Wilbye’s Second Set of Madrigales (1609) is the finest English madrigal collection (fig.2). There is still some evidence of a pre-madrigalian style in the six-voice settings of O wretched man and Where most my thoughts (2p. Dispightfull thus), but in Happy, O happy he this restrained seriousness is blended with a more madrigalian language to produce one of the noblest pieces in the volume. In general, however, Wilbye used a thoroughly madrigalian style that is fully formed and consistent. His exploitation of repetition, and especially of sequences, is here greatly extended to become one of the most notable features of his style. He showed far less interest than Weelkes in long-range repetition or in thematic relationships between different sections as a means of establishing an integrated structure, but he sometimes repeated substantial phrases or whole sections for structural clarification, as in Yet sweet take heed (the second part of Sweet hony sucking bees), where a statement and two repetitions of a 13-bar phrase for three voices form a very substantial centre to five-voice flanks. Wilbye fully appreciated the value of immediate repetition, both as a means of musical expansion and of expressive reinforcement. His most characteristic form of sequence is built from a three-voice phrase in which two voices move largely in 3rds over a mainly static bass, and a further fingerprint of his style is the subsequent addition, to a sequence or repetition, of a more mobile counterpoint which is often as brief as it is striking, as when the opening music returns at the centre of Draw on sweet night. The canzonet manner remains a major factor in the collection, but it is now used with far more resourcefulness so as to produce, in such pieces as the madrigal Sweet hony sucking bees, one of the most extended and impressive pieces in the volume. A strengthening of counterpoint is seen in other pieces, where a more complex texture is generated by shapely yet sinewy points deployed in broader paragraphs. This feature is found in Fly not so swift and Love not me for comely grace; the latter, a setting of a cynical poem on woman’s perversity, starts with guileless homophony, but in increasingly strong counterpoint reflects something of the strength of feeling latent in the lyric. Wilbye’s ability to penetrate beneath the surface of a text was unsurpassed among the English madrigalists, and his control of an evolving or changing emotional state is splendidly exemplified in All pleasure is of this condition, which proceeds from joy to grief, and Stay Coridon thou swaine, which unfolds an experience of mounting excitement.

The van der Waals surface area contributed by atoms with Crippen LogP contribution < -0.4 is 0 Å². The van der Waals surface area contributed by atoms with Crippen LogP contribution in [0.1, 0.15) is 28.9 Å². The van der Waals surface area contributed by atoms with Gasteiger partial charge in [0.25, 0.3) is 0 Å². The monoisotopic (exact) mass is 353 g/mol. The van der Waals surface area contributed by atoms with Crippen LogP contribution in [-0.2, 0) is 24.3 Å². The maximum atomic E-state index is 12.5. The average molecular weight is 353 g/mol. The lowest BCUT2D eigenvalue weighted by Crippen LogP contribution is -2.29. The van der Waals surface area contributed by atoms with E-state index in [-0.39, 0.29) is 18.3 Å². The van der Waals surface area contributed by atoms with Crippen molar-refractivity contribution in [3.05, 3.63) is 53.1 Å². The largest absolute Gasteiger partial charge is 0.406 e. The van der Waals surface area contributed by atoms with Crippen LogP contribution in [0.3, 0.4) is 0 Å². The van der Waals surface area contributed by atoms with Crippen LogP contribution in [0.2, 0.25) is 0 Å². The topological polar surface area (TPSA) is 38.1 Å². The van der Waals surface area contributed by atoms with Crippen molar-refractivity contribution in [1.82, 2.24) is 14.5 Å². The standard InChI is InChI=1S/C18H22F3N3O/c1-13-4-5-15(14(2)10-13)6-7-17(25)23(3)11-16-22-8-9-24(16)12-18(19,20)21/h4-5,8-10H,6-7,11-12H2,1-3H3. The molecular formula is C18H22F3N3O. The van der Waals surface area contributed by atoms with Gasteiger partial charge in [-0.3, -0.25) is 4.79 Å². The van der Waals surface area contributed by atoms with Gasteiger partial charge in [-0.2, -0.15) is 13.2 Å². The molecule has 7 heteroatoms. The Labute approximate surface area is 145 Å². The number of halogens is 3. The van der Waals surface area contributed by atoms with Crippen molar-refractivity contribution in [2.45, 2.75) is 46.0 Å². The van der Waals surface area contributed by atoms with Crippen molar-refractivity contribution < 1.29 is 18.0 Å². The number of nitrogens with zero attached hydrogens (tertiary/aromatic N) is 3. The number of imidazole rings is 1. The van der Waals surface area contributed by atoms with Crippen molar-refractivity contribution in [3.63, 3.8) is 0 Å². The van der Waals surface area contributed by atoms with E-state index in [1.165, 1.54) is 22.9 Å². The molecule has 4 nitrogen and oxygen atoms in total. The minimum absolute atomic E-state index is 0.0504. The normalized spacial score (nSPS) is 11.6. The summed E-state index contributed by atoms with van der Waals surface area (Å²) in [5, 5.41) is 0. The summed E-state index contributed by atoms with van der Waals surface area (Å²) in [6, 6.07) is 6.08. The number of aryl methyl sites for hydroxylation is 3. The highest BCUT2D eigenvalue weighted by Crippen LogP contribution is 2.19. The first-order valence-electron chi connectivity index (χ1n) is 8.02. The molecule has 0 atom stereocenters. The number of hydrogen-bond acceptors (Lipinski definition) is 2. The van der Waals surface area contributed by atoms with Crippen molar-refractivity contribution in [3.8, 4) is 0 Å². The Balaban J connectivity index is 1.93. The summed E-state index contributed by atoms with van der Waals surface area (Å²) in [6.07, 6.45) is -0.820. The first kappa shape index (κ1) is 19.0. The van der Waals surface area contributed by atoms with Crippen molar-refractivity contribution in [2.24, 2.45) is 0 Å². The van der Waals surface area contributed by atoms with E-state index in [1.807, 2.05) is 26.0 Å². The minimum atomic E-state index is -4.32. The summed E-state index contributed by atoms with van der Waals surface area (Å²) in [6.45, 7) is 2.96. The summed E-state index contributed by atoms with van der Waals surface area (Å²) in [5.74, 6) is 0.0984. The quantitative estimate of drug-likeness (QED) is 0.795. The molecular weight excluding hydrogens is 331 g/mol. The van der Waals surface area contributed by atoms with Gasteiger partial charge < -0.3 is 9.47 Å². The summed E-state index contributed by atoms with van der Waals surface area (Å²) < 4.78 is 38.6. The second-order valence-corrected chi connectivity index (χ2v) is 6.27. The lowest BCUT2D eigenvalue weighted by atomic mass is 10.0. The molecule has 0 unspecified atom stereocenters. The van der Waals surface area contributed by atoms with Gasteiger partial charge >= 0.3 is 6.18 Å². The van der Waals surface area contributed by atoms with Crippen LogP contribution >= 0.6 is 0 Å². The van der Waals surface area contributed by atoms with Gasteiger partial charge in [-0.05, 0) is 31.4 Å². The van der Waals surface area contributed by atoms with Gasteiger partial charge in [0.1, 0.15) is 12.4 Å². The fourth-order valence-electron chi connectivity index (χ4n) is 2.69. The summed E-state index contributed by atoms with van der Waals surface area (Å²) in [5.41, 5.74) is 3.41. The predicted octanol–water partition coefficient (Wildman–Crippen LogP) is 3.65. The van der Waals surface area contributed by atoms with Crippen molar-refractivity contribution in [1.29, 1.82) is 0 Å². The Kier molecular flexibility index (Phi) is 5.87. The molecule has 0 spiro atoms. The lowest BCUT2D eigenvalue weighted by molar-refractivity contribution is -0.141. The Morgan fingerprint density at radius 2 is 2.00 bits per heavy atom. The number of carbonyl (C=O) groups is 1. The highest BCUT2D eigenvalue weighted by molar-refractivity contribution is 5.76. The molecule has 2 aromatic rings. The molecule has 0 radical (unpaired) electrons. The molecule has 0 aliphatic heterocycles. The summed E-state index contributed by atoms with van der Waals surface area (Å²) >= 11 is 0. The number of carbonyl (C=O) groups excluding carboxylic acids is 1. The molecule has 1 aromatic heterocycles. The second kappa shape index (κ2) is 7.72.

Wilbye’s expressive insight is matched by his textural and tonal subtlety. In sharp contrast to Weelkes, who habitually used full textures, Wilbye favoured finer and far more varied sonorities. Nor did Wilbye have Weelkes’s interest in the more emotional or bizarre types of chromaticism which direct the music along an eccentric course. Wilbye’s only passage of extended chromaticism (in Oft have I vowde) is simply a rich colouring of a G minor context. What Wilbye did recognize was the expressive potency of major–minor alternations. Sometimes he simply inflected a passage with one or two chromatic notes from the other mode, but at other times he reinforced the expressive power of a whole section by transferring it bodily into the other mode, as at the end of Oft have I vowde and Yet sweet take heed. Wilbye’s most subtle use of this major–minor ambivalence occurs in Draw on sweet night, a work remarkable for its intense yet poised melancholy. This piece is also notable for its structural features; after the first two substantial sections have been unfolded (the first in the tonic major and the second in the minor) the opening words and music return to be developed further. After a fresh sequential passage the music gradually returns to the second (minor) section; thus the piece is both firmly integrated in structure, and gains in expressive focus. Draw on sweet night is not only Wilbye’s finest single achievement, but perhaps also the greatest of all English madrigals. He used some material from this piece to open O God, the rocke of my whole strength, one of his two contributions to Leighton’s 1614 collection.
Only one of Wilbye’s manuscript works (Homo natus de muliere) in any way matches the best of his madrigals. His sole keyboard piece, composed by August 1612, is a simple arrangement of Dowland’s ‘Frogge’ galliard, a piece which may have had some special appeal for Wilbye, for the end of Lady, your words doe spight mee from his first madrigal collection seems to be a quotation from the opening of the same piece. Wilbye’s one complete string fantasia is a sterile contrapuntal exercise.
The First Set of English Madrigals, 3–6vv (London, 1598/R; ed. in EM, vi (1914, 2/1966) 
The Second Set of Madrigales, 3–6vv (London, 1609/R); ed. in EM, vii (1914, 2/1966) 
1 Madrigal in 160116; ed. in EM, vi (1914, 2/1966), xxxii (1923, 2/1962)